American Legion holds membership drive
CHARLESTON, W.Va. -- Frank Nicholson was discharged from the U.S. Navy on Sept. 9, 1972. He became a member of the American Legion on Sept. 10, 1972.
Nicholson served in the Navy from 1968 to 1972, working with search radar on A6 Intruder attack aircraft before serving a tour in Vietnam aboard the USS Constellation.
"I was in the Navy color guard in 1970, and I met some members of the Legion and the VFW, because we did funerals and parades together," he said. "They told me about the organizations, and I joined both of them after I got discharged, because I believe in what they stand for."
Nicholson, who is serving as department commander for the state American Legion this year, and some of his fellow members are holding a membership revitalization drive at the John Brawley American Legion Post 20 in Charleston.
Nicholson said that the Legion's lobbying for veterans' rights, its commitment to youth programs and its promotion of patriotism are what motivated him to hold the drive.
Since its creation in 1919, The American Legion has been an advocate for veterans' benefits, children and youth, patriotic American values, a strong national defense and quality-of-life issues for those serving in today's armed forces.
The Legion is the largest veterans' association in the country. It serves 18,600 veterans in West Virginia -- a number the group hopes to push past 20,000 this year by convincing at-large members to join a local post, like the one in Charleston.
Michele Steinmetz, assistant director for internal affairs and membership for the national American Legion's, said that the more active members the organization has, the better it can lobby for veterans' rights in Congress.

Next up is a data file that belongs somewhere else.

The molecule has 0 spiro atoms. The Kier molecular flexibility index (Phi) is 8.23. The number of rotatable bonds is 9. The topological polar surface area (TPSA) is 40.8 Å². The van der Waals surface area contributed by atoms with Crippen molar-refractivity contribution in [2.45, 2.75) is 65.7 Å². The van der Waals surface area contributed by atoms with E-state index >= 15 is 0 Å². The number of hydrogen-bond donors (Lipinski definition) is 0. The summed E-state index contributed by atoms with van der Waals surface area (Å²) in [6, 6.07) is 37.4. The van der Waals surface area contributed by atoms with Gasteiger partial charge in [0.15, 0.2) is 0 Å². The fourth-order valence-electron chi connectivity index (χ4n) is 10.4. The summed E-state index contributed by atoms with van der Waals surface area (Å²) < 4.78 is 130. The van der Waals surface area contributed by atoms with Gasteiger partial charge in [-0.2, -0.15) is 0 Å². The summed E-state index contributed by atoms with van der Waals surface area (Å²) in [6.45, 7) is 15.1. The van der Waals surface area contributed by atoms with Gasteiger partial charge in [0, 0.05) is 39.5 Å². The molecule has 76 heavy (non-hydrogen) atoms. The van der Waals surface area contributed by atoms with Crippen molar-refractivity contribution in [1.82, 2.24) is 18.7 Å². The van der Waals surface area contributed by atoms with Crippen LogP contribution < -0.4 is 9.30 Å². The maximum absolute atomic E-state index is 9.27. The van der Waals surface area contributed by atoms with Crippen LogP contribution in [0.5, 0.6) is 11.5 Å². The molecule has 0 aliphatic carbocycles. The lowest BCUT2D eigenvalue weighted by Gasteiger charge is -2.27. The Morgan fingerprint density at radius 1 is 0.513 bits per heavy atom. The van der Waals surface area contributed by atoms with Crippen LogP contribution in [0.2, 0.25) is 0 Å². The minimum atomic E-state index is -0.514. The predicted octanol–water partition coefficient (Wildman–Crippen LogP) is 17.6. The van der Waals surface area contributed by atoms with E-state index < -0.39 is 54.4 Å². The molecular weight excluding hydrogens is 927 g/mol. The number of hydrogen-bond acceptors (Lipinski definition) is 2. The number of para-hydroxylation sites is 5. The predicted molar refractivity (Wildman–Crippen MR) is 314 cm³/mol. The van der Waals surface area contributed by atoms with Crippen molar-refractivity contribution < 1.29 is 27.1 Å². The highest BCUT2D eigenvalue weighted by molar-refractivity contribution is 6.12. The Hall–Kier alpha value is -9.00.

"We are the largest veteran service organization, and we have nearly 3 million members of the organization itself, as well as the American Legion Auxiliary and the Sons of the American Legion, so it's closer to 5 million," she said. "When we go to Congress to fight for veterans' benefits, we have those numbers behind us, for elected officials to listen to us."
The organization spearheaded the original GI Bill and has advocated reform of the veteran's health-care system under its GI Bill of Health. The legion was also instrumental in establishing the Veterans Home Loan program and programs that give veterans preference in hiring. They also worked to get compensation for veterans suffering from illnesses related to their military service.
Kenny Smith, membership chairman for the state, said that of the 12,000 military veterans in District 8 -- comprised of Kanawha, Putnam and Roane Counties -- roughly 1,200 are Legion members. Smith, who joined the Legion when he was 55, said many of the younger veterans are preoccupied with work and young families and don't consider membership to veterans' organizations until later life.
"There are a lot of veterans out there who aren't being counted when we go to Washington," Smith said. "If a veteran sees something we don't have, we want them to tell us what would make them join."
For Post 20's commander Gail Harper, the Legion and veterans' service organizations like it represent American values that he and his fellow veterans believe are important within any community.
"It's like a brotherhood," Harper said. "We try to continue the service to those who served in the military."
Post 20 plans to have its headquarters up and running for regular meetings in the coming weeks. The membership drive will continue today and Tuesday from 10 a.m. to 5 p.m.
The American Legion sponsors several youth and community outreach initiatives, including Boys State and Girls State, American Legion Baseball, VA Volunteers and the Legion's National Emergency Fund for disaster relief.
For more information on the American Legion, visit www.legion.org.
Reach Lydia Nuzum at firstname.lastname@example.org or 304-348-5100.